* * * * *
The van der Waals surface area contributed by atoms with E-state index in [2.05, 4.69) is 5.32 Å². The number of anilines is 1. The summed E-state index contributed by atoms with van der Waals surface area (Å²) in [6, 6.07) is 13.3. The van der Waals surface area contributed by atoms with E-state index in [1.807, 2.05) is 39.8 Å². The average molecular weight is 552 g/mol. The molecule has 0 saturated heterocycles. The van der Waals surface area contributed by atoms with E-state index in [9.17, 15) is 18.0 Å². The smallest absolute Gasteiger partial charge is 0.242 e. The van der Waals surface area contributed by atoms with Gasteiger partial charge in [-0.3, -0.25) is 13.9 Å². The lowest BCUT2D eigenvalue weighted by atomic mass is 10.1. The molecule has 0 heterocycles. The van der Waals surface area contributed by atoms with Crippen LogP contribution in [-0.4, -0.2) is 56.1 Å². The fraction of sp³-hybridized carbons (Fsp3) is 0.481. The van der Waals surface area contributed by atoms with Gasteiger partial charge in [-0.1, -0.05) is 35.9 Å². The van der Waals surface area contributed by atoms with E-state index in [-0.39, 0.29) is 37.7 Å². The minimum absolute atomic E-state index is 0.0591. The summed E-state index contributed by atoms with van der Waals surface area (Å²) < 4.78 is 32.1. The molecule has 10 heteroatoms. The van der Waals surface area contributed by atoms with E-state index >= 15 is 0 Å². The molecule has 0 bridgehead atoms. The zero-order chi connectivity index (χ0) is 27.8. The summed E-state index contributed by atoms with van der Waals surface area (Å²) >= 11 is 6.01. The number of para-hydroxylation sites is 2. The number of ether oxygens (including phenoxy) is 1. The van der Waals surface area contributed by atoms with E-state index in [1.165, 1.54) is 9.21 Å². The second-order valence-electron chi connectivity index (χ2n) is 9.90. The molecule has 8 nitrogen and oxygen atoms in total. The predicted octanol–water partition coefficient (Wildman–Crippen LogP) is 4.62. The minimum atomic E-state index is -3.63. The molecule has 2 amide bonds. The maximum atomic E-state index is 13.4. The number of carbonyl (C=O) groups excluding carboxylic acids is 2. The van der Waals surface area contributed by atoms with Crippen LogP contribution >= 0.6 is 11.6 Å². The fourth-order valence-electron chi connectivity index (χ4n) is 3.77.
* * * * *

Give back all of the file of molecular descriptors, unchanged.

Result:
The van der Waals surface area contributed by atoms with E-state index in [2.05, 4.69) is 5.32 Å². The number of anilines is 1. The summed E-state index contributed by atoms with van der Waals surface area (Å²) in [6, 6.07) is 13.3. The van der Waals surface area contributed by atoms with E-state index in [1.807, 2.05) is 39.8 Å². The average molecular weight is 552 g/mol. The molecule has 0 saturated heterocycles. The van der Waals surface area contributed by atoms with E-state index in [9.17, 15) is 18.0 Å². The smallest absolute Gasteiger partial charge is 0.242 e. The van der Waals surface area contributed by atoms with Gasteiger partial charge in [-0.3, -0.25) is 13.9 Å². The lowest BCUT2D eigenvalue weighted by atomic mass is 10.1. The molecule has 0 heterocycles. The van der Waals surface area contributed by atoms with Crippen LogP contribution in [-0.4, -0.2) is 56.1 Å². The fraction of sp³-hybridized carbons (Fsp3) is 0.481. The van der Waals surface area contributed by atoms with Gasteiger partial charge in [-0.1, -0.05) is 35.9 Å². The van der Waals surface area contributed by atoms with E-state index in [-0.39, 0.29) is 37.7 Å². The minimum absolute atomic E-state index is 0.0591. The summed E-state index contributed by atoms with van der Waals surface area (Å²) < 4.78 is 32.1. The molecule has 10 heteroatoms. The van der Waals surface area contributed by atoms with E-state index >= 15 is 0 Å². The molecule has 0 bridgehead atoms. The zero-order chi connectivity index (χ0) is 27.8. The summed E-state index contributed by atoms with van der Waals surface area (Å²) >= 11 is 6.01. The number of para-hydroxylation sites is 2. The number of ether oxygens (including phenoxy) is 1. The van der Waals surface area contributed by atoms with E-state index in [1.165, 1.54) is 9.21 Å². The second-order valence-electron chi connectivity index (χ2n) is 9.90. The molecule has 8 nitrogen and oxygen atoms in total. The predicted octanol–water partition coefficient (Wildman–Crippen LogP) is 4.62. The minimum atomic E-state index is -3.63. The molecule has 2 amide bonds. The maximum atomic E-state index is 13.4. The number of carbonyl (C=O) groups excluding carboxylic acids is 2. The van der Waals surface area contributed by atoms with Crippen LogP contribution >= 0.6 is 11.6 Å². The fourth-order valence-electron chi connectivity index (χ4n) is 3.77.